14TH WEEK IN ORDINARY TIME (WEDNESDAY)
“These twelve Jesus sent out with the following instructions”. These words have been proclaimed in today’s Holy Gospel. Jesus has reached the point where he needs help to reach out to other people. He can’t do it alone. Jesus appoints / chooses / selects (not elects) 12 men to witness to him and to his ministry. He sends out these 12 Apostles with these instructions.
First, the Apostles are Jesus’ instruments of spreading the Gospel. They are his instruments of evangelization: “As you go, proclaim the good news, ‘The kingdom of heaven is near’”. Second, the Apostles are Jesus’ instruments of reconciliation and forgiveness: “Go to the lost sheep of the house of Israel”. Finally, the Apostles are Jesus’ instruments of healing: “He gave them authority over unclean spirits, to cast them out, and to cure every disease and every sickness”.
This passage is not just the retelling of an historical event that happened 2,000 years ago. This passage has meaning for us today. The word “apostle” means “those who are sent”. Just as Jesus needed to appoint followers to minister to other people in his day, He still needs to choose disciples to reach out to others today.
Who is being sent today to complete Jesus’ mission? Strictly speaking, the bishops are the successors of the Apostles. However, the Church is not just the Pope and the Bishops. We are the people of God; we are the Church. As members of Christ’s Body, we have a responsibility of continuing Christ’s ministry of outreach to those whom we meet.
I repeat the question: Who is being sent today to complete Jesus’ mission? You and I are the ones being sent. Our Baptism is our appointment to ministry by the Lord. You and I, by virtue of our Baptism, are chosen to be Jesus’ followers in this age at this time. We are the apostles of today. By virtue of our Baptism, we are called to be Jesus’ disciples bringing the joy of the Gospel, reconciliation, forgiveness and healing to the people we encounter in our daily living.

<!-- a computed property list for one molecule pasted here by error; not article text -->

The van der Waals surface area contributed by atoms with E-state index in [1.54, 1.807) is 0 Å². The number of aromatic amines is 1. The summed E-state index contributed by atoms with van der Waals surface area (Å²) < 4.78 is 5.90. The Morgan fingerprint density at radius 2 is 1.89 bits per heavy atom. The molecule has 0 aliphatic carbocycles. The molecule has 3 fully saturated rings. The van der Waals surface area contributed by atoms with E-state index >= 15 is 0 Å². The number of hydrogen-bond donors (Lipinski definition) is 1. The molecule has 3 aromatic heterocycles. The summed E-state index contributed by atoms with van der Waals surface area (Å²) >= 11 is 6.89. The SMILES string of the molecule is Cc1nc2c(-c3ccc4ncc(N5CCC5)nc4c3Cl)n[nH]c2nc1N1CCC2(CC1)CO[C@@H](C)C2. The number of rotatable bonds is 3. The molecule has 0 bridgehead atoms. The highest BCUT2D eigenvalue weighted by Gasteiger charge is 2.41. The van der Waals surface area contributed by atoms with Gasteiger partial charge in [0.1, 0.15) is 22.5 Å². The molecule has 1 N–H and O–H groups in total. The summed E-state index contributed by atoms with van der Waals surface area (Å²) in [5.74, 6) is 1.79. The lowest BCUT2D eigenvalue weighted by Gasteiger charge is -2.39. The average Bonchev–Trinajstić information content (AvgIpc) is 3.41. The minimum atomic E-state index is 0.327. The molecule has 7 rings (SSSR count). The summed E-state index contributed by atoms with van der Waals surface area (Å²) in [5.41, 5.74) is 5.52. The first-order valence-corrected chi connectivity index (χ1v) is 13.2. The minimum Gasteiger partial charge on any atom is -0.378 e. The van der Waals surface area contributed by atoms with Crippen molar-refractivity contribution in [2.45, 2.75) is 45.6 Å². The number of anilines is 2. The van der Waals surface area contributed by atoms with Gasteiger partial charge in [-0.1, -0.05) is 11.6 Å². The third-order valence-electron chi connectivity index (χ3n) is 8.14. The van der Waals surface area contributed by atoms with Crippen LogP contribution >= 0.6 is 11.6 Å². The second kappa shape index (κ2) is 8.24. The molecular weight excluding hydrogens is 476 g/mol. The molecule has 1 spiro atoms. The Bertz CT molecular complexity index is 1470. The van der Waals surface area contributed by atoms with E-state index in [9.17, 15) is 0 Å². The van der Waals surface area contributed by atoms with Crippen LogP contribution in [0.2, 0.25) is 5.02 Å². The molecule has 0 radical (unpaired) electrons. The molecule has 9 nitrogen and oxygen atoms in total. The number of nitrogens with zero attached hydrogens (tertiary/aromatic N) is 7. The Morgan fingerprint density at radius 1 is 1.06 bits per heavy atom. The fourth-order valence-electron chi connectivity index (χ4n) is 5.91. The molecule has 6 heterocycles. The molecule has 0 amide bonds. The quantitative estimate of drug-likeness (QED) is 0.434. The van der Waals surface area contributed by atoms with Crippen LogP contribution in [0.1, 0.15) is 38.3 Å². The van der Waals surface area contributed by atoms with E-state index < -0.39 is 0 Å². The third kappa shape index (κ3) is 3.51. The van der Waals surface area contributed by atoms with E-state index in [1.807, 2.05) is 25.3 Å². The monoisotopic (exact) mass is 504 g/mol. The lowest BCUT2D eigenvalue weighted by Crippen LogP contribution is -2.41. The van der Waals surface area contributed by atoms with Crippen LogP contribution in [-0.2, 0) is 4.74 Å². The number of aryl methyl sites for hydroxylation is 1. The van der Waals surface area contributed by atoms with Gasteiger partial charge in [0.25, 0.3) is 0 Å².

In our humanity and in our sinfulness, we may wonder how God can possibly use us. As we look at the list of the names of the 12 Apostles, we can see that they were all ordinary, uneducated and imperfect men. Yet, they produced extraordinary results and set in motion unstoppable events that have revolutionized our world.
Just as Jesus knew their hearts and their potential, Jesus knows our abilities and gifts and what we can do for His kingdom. Just as Jesus chose these 12 men to be his instruments in 30 AD, he chooses us to do His work in Sudbury in 2020. Just as the Lord needed the 12 Apostles to be witnesses to the Gospel to the people of their day, Jesus needs us to witness to Gospel values to the people we encounter.
This task may seem an overwhelming one. The natural question may be: What can God possibly want from me? But let us recall these words from the Entrance Antiphon: “God himself gives might and strength to his people”. We do not become committed to the Gospel through our own efforts. Actively spreading the faith is ultimately the work of God who uses our weakness, our brokenness and our imperfections to accomplish his purposes. Therefore, let us not be preoccupied with our limitations, our inadequacies or whether we are good enough. God will provide the necessary courage and strength required for the mission.
The bottom line is that a Christian ethic will only exist in this community if we bring it here. If we are not instruments of evangelization, reconciliation, forgiveness and healing, who else will be?
Parents raising children, students attending class, adults at their job, priests in their ministry, the elderly in long term care facilities, each one of us – we all are the Body of Christ. Jesus continues his work through each member of his body, including every one of us in this church.
“These twelve Jesus sent out with the following instructions”. Today Christ is giving the same invitation to you and to me that he gave to the 12 Apostles 2,000 years ago: I have chosen you, be my instrument and bring my good news in this time, in this culture and in this society. We know how these 12 responded. The question is: How will we respond?
Just as Jesus Christ once depended on the 12 Apostles, so now he is depending on us! As our Eucharistic celebration continues, let us ask God to help us to be faithful disciples and effective witnesses to his Gospel in our time.
Deacon Roland Muzzatti
July 8, 2020